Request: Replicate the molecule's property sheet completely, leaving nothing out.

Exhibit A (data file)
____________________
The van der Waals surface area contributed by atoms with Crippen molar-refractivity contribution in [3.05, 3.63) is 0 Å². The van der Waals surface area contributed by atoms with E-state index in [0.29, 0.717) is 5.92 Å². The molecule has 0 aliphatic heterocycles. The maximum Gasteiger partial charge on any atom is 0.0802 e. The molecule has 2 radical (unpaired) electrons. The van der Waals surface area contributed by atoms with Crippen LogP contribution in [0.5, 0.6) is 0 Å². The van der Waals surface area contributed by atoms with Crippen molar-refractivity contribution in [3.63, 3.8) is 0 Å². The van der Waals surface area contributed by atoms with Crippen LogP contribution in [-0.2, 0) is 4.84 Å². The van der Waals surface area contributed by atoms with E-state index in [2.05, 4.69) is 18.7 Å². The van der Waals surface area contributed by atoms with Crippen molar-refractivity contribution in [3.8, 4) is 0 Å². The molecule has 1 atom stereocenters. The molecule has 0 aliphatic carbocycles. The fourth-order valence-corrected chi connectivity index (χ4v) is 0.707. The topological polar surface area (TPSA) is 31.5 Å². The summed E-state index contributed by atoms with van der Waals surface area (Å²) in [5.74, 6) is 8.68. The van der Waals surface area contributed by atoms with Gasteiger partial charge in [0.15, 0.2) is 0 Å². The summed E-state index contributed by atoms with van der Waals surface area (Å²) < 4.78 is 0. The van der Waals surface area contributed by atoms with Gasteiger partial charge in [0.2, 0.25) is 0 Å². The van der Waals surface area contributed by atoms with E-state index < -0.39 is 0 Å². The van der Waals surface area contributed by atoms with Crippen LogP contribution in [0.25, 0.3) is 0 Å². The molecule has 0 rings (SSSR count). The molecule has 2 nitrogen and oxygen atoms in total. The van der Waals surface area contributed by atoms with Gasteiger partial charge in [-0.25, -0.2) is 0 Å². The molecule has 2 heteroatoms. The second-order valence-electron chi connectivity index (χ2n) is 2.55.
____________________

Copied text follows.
The van der Waals surface area contributed by atoms with Crippen molar-refractivity contribution in [3.05, 3.63) is 0 Å². The van der Waals surface area contributed by atoms with E-state index in [0.29, 0.717) is 5.92 Å². The molecule has 0 aliphatic heterocycles. The maximum Gasteiger partial charge on any atom is 0.0802 e. The molecule has 2 radical (unpaired) electrons. The van der Waals surface area contributed by atoms with Crippen LogP contribution in [0.5, 0.6) is 0 Å². The van der Waals surface area contributed by atoms with Crippen molar-refractivity contribution in [3.63, 3.8) is 0 Å². The van der Waals surface area contributed by atoms with Crippen LogP contribution in [-0.2, 0) is 4.84 Å². The van der Waals surface area contributed by atoms with E-state index in [2.05, 4.69) is 18.7 Å². The van der Waals surface area contributed by atoms with Crippen molar-refractivity contribution in [3.8, 4) is 0 Å². The molecule has 1 atom stereocenters. The molecule has 0 aliphatic carbocycles. The fourth-order valence-corrected chi connectivity index (χ4v) is 0.707. The topological polar surface area (TPSA) is 31.5 Å². The summed E-state index contributed by atoms with van der Waals surface area (Å²) in [5.74, 6) is 8.68. The van der Waals surface area contributed by atoms with Gasteiger partial charge in [0.15, 0.2) is 0 Å². The summed E-state index contributed by atoms with van der Waals surface area (Å²) < 4.78 is 0. The van der Waals surface area contributed by atoms with Gasteiger partial charge in [0.2, 0.25) is 0 Å². The van der Waals surface area contributed by atoms with E-state index < -0.39 is 0 Å². The van der Waals surface area contributed by atoms with Crippen LogP contribution in [0.25, 0.3) is 0 Å². The molecule has 0 rings (SSSR count). The molecule has 2 nitrogen and oxygen atoms in total. The van der Waals surface area contributed by atoms with Gasteiger partial charge in [-0.25, -0.2) is 0 Å². The molecule has 2 heteroatoms. The second-order valence-electron chi connectivity index (χ2n) is 2.55.